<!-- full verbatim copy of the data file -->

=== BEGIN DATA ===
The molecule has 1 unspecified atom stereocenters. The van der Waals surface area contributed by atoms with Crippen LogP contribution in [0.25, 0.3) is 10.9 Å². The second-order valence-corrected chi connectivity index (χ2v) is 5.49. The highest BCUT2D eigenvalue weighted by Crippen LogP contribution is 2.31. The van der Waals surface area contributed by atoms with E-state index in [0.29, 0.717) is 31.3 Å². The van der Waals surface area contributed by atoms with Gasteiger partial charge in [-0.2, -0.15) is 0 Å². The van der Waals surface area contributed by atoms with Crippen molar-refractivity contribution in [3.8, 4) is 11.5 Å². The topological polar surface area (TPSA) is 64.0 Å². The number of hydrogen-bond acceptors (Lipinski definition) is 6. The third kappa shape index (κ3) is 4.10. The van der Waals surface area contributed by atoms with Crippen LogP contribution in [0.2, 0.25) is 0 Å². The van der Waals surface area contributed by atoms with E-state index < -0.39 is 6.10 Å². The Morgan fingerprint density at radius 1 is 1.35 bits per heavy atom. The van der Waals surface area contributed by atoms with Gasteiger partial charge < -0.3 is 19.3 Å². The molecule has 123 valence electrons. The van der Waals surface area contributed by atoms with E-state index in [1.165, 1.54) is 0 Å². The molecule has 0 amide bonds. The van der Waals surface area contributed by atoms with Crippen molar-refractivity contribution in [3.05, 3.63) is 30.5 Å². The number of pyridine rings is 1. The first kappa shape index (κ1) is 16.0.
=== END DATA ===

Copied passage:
The molecule has 1 unspecified atom stereocenters. The van der Waals surface area contributed by atoms with Crippen LogP contribution in [0.25, 0.3) is 10.9 Å². The second-order valence-corrected chi connectivity index (χ2v) is 5.49. The highest BCUT2D eigenvalue weighted by Crippen LogP contribution is 2.31. The van der Waals surface area contributed by atoms with E-state index in [0.29, 0.717) is 31.3 Å². The van der Waals surface area contributed by atoms with Gasteiger partial charge in [-0.2, -0.15) is 0 Å². The van der Waals surface area contributed by atoms with Crippen molar-refractivity contribution in [3.8, 4) is 11.5 Å². The topological polar surface area (TPSA) is 64.0 Å². The number of hydrogen-bond acceptors (Lipinski definition) is 6. The third kappa shape index (κ3) is 4.10. The van der Waals surface area contributed by atoms with Crippen LogP contribution in [0.2, 0.25) is 0 Å². The van der Waals surface area contributed by atoms with E-state index < -0.39 is 6.10 Å². The Morgan fingerprint density at radius 1 is 1.35 bits per heavy atom. The van der Waals surface area contributed by atoms with Gasteiger partial charge < -0.3 is 19.3 Å². The molecule has 123 valence electrons. The van der Waals surface area contributed by atoms with E-state index in [1.165, 1.54) is 0 Å². The molecule has 0 amide bonds. The van der Waals surface area contributed by atoms with Crippen molar-refractivity contribution in [3.05, 3.63) is 30.5 Å². The number of pyridine rings is 1. The first kappa shape index (κ1) is 16.0.